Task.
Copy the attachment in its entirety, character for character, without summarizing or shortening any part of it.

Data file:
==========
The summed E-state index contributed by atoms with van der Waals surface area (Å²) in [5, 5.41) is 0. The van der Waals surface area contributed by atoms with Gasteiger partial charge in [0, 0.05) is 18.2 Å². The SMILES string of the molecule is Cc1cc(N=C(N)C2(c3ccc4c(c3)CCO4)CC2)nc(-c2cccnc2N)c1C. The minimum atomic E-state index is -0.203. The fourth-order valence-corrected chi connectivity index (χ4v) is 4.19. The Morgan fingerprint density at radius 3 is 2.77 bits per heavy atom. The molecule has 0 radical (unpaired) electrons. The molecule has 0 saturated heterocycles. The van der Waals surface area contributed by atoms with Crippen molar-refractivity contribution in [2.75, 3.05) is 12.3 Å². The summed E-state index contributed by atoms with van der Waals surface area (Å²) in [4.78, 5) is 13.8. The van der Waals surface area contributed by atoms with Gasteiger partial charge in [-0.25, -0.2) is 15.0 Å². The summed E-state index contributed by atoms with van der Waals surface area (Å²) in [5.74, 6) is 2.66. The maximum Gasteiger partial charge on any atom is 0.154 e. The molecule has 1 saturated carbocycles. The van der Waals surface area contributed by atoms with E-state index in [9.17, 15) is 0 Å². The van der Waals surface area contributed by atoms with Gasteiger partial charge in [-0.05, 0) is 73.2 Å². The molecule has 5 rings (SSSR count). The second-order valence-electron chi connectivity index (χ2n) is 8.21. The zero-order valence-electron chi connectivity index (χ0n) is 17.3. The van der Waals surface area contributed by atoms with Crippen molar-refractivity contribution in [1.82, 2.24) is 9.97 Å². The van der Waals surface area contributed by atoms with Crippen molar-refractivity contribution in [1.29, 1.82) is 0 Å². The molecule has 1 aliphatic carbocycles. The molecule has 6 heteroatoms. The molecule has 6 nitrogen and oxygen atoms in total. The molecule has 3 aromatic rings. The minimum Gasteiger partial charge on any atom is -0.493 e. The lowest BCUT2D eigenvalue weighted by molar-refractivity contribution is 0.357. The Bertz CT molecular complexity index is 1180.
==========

The summed E-state index contributed by atoms with van der Waals surface area (Å²) in [5, 5.41) is 0. The van der Waals surface area contributed by atoms with Gasteiger partial charge in [0, 0.05) is 18.2 Å². The SMILES string of the molecule is Cc1cc(N=C(N)C2(c3ccc4c(c3)CCO4)CC2)nc(-c2cccnc2N)c1C. The minimum atomic E-state index is -0.203. The fourth-order valence-corrected chi connectivity index (χ4v) is 4.19. The Morgan fingerprint density at radius 3 is 2.77 bits per heavy atom. The molecule has 0 radical (unpaired) electrons. The molecule has 0 saturated heterocycles. The van der Waals surface area contributed by atoms with Crippen molar-refractivity contribution in [2.75, 3.05) is 12.3 Å². The summed E-state index contributed by atoms with van der Waals surface area (Å²) in [4.78, 5) is 13.8. The van der Waals surface area contributed by atoms with Gasteiger partial charge in [-0.25, -0.2) is 15.0 Å². The summed E-state index contributed by atoms with van der Waals surface area (Å²) in [5.74, 6) is 2.66. The maximum Gasteiger partial charge on any atom is 0.154 e. The molecule has 1 saturated carbocycles. The van der Waals surface area contributed by atoms with E-state index in [9.17, 15) is 0 Å². The van der Waals surface area contributed by atoms with Gasteiger partial charge in [-0.05, 0) is 73.2 Å². The molecule has 5 rings (SSSR count). The second-order valence-electron chi connectivity index (χ2n) is 8.21. The zero-order valence-electron chi connectivity index (χ0n) is 17.3. The van der Waals surface area contributed by atoms with Crippen molar-refractivity contribution in [1.82, 2.24) is 9.97 Å². The van der Waals surface area contributed by atoms with Crippen molar-refractivity contribution in [1.29, 1.82) is 0 Å². The molecule has 1 aliphatic carbocycles. The molecule has 6 heteroatoms. The molecule has 6 nitrogen and oxygen atoms in total. The molecule has 3 aromatic rings. The minimum Gasteiger partial charge on any atom is -0.493 e. The lowest BCUT2D eigenvalue weighted by molar-refractivity contribution is 0.357. The Bertz CT molecular complexity index is 1180.